“It’s time that we stop our failed policy of mass incarceration and acknowledge that not every substance is harmful,” he adds.

Answering a member’s question on the harms of decriminalizing psychedelics, he said, “I want to be clear, I would love if the FDA actually got around to rescheduling.” “Anyone who’s dying by committing suicide because they took a psychedelic is not an epidemic, the epidemic is untreated mental health and addiction.” 

He continued, “700 people who died last year in my community in San Francisco had overdoses, because they’re addicted to heroin or fentanyl or meth, and it’s illegal for them to access this treatment.”

Weiner’s bill specifically excluded peyote from its language citing “the nearly endangered status of the peyote plant” and its significance in Native American spirituality. This decision was condemned by certain Native American groups.

Acknowledging the disagreement, Weiner shared in a Psychedelic and Entheogen Academic Council (PEAC) event earlier this month that, “My view is that you keep things in until you have to give, and that’s one that we could potentially give on. You don’t want to spontaneously give up on things without getting some ability to move the bill forward as a result.”

SB 519 is co-sponsored by combat veteran service organizations Heroic Hearts Project and Veterans Exploring Treatment Solutions (VETS). Jessi Gold, founder of Heroic Hearts Project was present in the Assembly meeting to support the bill.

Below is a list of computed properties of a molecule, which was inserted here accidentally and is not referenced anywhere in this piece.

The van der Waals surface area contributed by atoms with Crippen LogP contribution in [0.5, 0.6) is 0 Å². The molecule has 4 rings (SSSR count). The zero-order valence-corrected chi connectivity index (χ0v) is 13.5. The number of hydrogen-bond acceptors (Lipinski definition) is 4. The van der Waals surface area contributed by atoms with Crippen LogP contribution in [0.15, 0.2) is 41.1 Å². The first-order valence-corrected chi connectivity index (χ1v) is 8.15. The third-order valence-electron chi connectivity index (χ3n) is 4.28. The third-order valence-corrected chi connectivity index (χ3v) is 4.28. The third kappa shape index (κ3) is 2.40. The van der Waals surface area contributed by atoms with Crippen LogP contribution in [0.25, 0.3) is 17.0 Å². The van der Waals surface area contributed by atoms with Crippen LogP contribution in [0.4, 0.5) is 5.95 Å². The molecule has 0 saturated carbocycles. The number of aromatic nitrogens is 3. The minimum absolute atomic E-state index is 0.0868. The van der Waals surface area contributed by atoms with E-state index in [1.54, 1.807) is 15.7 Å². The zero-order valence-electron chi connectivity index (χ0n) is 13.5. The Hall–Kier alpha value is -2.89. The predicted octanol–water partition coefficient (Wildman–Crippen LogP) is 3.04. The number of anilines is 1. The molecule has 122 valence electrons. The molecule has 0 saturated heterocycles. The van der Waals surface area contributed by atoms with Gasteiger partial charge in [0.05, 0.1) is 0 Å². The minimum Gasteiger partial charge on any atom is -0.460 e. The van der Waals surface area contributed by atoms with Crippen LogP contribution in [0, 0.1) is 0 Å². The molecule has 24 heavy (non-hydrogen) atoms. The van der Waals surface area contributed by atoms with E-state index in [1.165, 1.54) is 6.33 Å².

Oregon became the first U.S. state to legalize psilocybin for clinical use and decriminalize all drugs under Ballot Measures 109 and 110 during the November election. Sen. Wiener announced soon after that he would introduce a similar reform in the California State Legislature. “Cities like Washington, D.C. and states like Oregon have led the way, and now it’s California’s turn,” he told Truffle Report in an earlier interview.

Another bill introduced by Sen. Wiener, SB-57, which proposes to establish an overdose prevention program, was approved by the panel last week. This bill would authorize the City and County of San Francisco, the County of Los Angeles, and the City of Oakland to approve entities to operate overdose prevention programs as a pilot initiative until January 1, 2027.

In a parallel attempt, Decriminalize Nature California also launched a ballot initiative for 2022 to decriminalize entheogenic plants across the state in February.

Decriminalize Nature has been involved since the beginning of the psychedelic decriminalization movement, bringing legislative changes in two California cities, Oakland and Santa Cruz, in the past two years. The organization has successfully led decriminalization initiatives in at least six cities, including Washington, D.C. Northampton, Massachusetts is the most recent city to decriminalize simple possession of entheogenic plants and other controlled substances. 

Earlier this month, Texas’ psychedelic study bill was passed into law without the signature of Governor Greg Abbot. The bill proposes to study therapeutic benefits of psychedelic substances including psilocybin and MDMA for military veteran PTSD.